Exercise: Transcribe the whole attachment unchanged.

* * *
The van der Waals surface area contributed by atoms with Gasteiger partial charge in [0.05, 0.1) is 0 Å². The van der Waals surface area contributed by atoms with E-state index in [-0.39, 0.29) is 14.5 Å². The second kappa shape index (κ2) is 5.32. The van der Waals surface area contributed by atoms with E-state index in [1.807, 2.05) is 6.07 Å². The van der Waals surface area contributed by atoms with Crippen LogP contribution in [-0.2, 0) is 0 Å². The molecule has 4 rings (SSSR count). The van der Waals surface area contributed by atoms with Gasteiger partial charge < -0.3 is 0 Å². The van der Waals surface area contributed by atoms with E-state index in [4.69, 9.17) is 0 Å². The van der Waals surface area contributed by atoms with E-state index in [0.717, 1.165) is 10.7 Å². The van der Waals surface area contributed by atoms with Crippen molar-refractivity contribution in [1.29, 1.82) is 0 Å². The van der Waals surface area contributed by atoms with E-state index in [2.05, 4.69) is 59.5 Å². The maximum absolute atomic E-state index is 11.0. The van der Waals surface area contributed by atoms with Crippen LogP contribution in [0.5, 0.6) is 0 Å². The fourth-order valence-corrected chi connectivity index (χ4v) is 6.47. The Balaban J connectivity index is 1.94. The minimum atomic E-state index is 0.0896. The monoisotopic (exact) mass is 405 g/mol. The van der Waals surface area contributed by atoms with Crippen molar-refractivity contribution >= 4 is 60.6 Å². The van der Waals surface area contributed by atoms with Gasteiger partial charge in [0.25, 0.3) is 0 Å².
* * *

The van der Waals surface area contributed by atoms with Gasteiger partial charge in [0.05, 0.1) is 0 Å². The van der Waals surface area contributed by atoms with E-state index in [-0.39, 0.29) is 14.5 Å². The second kappa shape index (κ2) is 5.32. The van der Waals surface area contributed by atoms with E-state index in [1.807, 2.05) is 6.07 Å². The van der Waals surface area contributed by atoms with Crippen LogP contribution in [-0.2, 0) is 0 Å². The molecule has 4 rings (SSSR count). The van der Waals surface area contributed by atoms with Gasteiger partial charge < -0.3 is 0 Å². The van der Waals surface area contributed by atoms with E-state index in [4.69, 9.17) is 0 Å². The van der Waals surface area contributed by atoms with E-state index in [0.717, 1.165) is 10.7 Å². The van der Waals surface area contributed by atoms with Crippen molar-refractivity contribution in [1.29, 1.82) is 0 Å². The van der Waals surface area contributed by atoms with E-state index in [2.05, 4.69) is 59.5 Å². The maximum absolute atomic E-state index is 11.0. The van der Waals surface area contributed by atoms with Crippen LogP contribution in [0.5, 0.6) is 0 Å². The fourth-order valence-corrected chi connectivity index (χ4v) is 6.47. The Balaban J connectivity index is 1.94. The minimum atomic E-state index is 0.0896. The monoisotopic (exact) mass is 405 g/mol. The van der Waals surface area contributed by atoms with Crippen molar-refractivity contribution >= 4 is 60.6 Å². The van der Waals surface area contributed by atoms with Gasteiger partial charge in [0.25, 0.3) is 0 Å².